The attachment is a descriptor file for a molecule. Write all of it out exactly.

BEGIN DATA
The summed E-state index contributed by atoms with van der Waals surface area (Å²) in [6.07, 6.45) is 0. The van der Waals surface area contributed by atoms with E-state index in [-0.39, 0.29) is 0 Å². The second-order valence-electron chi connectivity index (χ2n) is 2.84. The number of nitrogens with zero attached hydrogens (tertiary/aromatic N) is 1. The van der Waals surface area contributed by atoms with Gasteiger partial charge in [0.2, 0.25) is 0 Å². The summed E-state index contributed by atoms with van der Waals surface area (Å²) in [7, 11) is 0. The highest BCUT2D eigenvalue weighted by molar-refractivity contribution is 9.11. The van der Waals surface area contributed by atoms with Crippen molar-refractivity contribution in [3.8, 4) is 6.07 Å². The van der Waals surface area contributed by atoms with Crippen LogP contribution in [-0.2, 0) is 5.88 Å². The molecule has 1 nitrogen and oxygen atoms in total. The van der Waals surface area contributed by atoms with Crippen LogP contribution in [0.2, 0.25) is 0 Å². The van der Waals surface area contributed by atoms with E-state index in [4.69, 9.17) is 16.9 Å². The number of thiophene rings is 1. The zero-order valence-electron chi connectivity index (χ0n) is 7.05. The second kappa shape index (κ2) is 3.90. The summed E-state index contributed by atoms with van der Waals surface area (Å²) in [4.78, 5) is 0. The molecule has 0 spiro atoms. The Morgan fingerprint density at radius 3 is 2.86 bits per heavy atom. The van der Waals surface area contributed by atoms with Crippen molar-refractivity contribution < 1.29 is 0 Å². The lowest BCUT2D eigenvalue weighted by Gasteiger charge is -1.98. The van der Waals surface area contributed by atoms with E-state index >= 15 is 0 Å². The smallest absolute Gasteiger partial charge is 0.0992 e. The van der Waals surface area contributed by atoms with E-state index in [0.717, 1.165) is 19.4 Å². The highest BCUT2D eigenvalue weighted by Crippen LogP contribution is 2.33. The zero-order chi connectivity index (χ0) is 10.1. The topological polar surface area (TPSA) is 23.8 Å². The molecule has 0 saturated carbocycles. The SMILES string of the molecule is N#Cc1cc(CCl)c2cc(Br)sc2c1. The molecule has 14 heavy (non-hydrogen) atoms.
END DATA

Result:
The summed E-state index contributed by atoms with van der Waals surface area (Å²) in [6.07, 6.45) is 0. The van der Waals surface area contributed by atoms with E-state index in [-0.39, 0.29) is 0 Å². The second-order valence-electron chi connectivity index (χ2n) is 2.84. The number of nitrogens with zero attached hydrogens (tertiary/aromatic N) is 1. The van der Waals surface area contributed by atoms with Gasteiger partial charge in [0.2, 0.25) is 0 Å². The summed E-state index contributed by atoms with van der Waals surface area (Å²) in [7, 11) is 0. The highest BCUT2D eigenvalue weighted by molar-refractivity contribution is 9.11. The van der Waals surface area contributed by atoms with Crippen molar-refractivity contribution in [3.8, 4) is 6.07 Å². The van der Waals surface area contributed by atoms with Crippen LogP contribution in [-0.2, 0) is 5.88 Å². The molecule has 1 nitrogen and oxygen atoms in total. The van der Waals surface area contributed by atoms with Crippen LogP contribution in [0.2, 0.25) is 0 Å². The van der Waals surface area contributed by atoms with E-state index in [4.69, 9.17) is 16.9 Å². The number of thiophene rings is 1. The zero-order valence-electron chi connectivity index (χ0n) is 7.05. The second kappa shape index (κ2) is 3.90. The summed E-state index contributed by atoms with van der Waals surface area (Å²) in [4.78, 5) is 0. The molecule has 0 spiro atoms. The Morgan fingerprint density at radius 3 is 2.86 bits per heavy atom. The van der Waals surface area contributed by atoms with Crippen molar-refractivity contribution < 1.29 is 0 Å². The lowest BCUT2D eigenvalue weighted by Gasteiger charge is -1.98. The van der Waals surface area contributed by atoms with E-state index >= 15 is 0 Å². The smallest absolute Gasteiger partial charge is 0.0992 e. The van der Waals surface area contributed by atoms with E-state index in [0.717, 1.165) is 19.4 Å². The highest BCUT2D eigenvalue weighted by Crippen LogP contribution is 2.33. The zero-order chi connectivity index (χ0) is 10.1. The topological polar surface area (TPSA) is 23.8 Å². The molecule has 0 saturated carbocycles. The SMILES string of the molecule is N#Cc1cc(CCl)c2cc(Br)sc2c1. The molecule has 14 heavy (non-hydrogen) atoms.